Katarina McCourt is a young artist from a tiny Canadian Atlantic province called Prince Edward Island. She’s twenty now, but she has dedicated the last four years or so to drawing anything and everything that strikes the fancy of a wholesome adolescent girl focused on being a figurative artist. Over time, her vision has matured, as has her considerable skill.
What I really admire about Katarina McCourt’s artistic output is the fact that she is rigorously building her future artistic career (which I think is going to be a highly successful one) on the very solid foundations she has built over the last few years. I’m talking here of putting years of work into mastering the human figure, architectural structures, facial expressions, still life, human and animal anatomy.
Katarina has taught herself to master critical skills in perspective, anatomy, tonal value, volume, and proportion – in short, things that way too many artists don’t have a clue how to do. Take Damien Hirst as just such a hopeless paradigm. If you’ve read my article about the world’s richest living artist, then you will know that the man can’t paint an orange on a table top in a convincing manner. An orange.
Let me break this down with utter clarity. We live in a time where anybody can go to the local art supply store, pick up a few stretched canvases, some paint and a few brushes and go home and enthusiastically let out that inner child by slinging paint about in a carefree manner. I applaud that. Go for it!
But my ire is raised when the person who has produced about a half a dozen of these play time paintings puts them up online and expects me to write about them with reverence and awe. Now you may ask: if I take Joan Mitchell’s work seriously (and I do) why wouldn’t I be on board with your inner child? I’ll tell you why… because your inner child has no solid foundations and more often than not, it shows.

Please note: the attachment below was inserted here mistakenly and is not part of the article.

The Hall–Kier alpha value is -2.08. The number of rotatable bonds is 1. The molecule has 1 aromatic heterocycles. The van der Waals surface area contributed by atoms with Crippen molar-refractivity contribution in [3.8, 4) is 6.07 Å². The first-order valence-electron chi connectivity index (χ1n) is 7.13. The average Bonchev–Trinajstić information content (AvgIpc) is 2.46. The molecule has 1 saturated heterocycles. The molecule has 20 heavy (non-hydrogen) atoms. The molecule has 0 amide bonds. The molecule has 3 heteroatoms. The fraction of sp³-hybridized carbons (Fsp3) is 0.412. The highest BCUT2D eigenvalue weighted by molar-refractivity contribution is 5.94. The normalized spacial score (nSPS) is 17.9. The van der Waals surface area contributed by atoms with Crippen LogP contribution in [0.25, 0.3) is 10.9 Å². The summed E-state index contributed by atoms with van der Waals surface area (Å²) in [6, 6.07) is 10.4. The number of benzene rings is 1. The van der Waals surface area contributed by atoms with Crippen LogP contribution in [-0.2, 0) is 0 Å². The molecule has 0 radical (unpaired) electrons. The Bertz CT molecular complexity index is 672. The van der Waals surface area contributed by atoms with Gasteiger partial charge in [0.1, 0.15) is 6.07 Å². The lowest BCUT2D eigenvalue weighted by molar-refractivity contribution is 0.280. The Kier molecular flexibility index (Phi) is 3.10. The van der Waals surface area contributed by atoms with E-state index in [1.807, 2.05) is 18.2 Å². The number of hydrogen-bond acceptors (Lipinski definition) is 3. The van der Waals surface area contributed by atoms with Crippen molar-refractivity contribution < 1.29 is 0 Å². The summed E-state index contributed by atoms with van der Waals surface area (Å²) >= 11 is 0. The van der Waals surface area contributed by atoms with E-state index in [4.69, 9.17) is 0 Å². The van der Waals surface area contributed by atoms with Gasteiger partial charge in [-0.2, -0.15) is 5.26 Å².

Okay… granted, not every artist builds their career on the same foundations. Pollock never was a very good draftsman and neither was Rothko. But they still had solid foundations.
Here’s what I’m saying: if you call yourself a figurative artist and expect to be taken seriously, consider the description of Katarina’s pencil crayon drawing called The Horse Tamer she sent us:
“The Horse Tamer is a pencil crayon drawing I did in 2012. It is an anatomical study of a man and a horse with parts of their muscles exposed. The reference I used for the drawing is from a bronze statue in St. Petersburg, Russia. In the scene, the man is holding the reigns of his horse, taming him.
When creating this piece, I felt like I was portraying the connection between animal and human; the horse and man are together, as one in the statue and the muscles show the conspicuous similarities between animal and human. I have another version of this piece where I put a sheet of acetate plastic over this same drawing, and individually labeled each muscle to illustrate it, as a medical diagram.”
Did you get that? There is a version of this drawing (it’s on her website) that has every single muscle on the horse and man meticulously labeled. Think about that. Meditate on it. Also note that she’s working from classical statuary – a long standing and respected method of learning how to draw people and animals properly.
I see a lot of work that strives for figurative realism that is fraught with problems that make me cringe: torsos with too many ribs, or not enough ribs; heads that are way too small, or way too big without meaning to be; feet that are doing things that feet don’t do in a piece that is aiming at being realistic; non-existent muscles in incongruous places, skeletal structure that evokes a rubber chicken more than a human being… the list goes on.
I’m not talking about deliberately distorted forms like we see in a lot of Picasso’s paintings (take note that Picasso was an excellent draftsman and he could pull off a realistic figurative painting with no trouble at all when he felt like it). I’m talking about pieces of art where it is clear that the artist wants to achieve figurative realism but falls short by virtue of a lack of skill (which ultimately boils down to a lack of practice).
My advice to such an artist is this: take a page from Katarina’s sketch pad and apply yourself to that level of rigor.
You can view Katarina McCourt’s impressive foundational portfolio here: katarinamccourt.com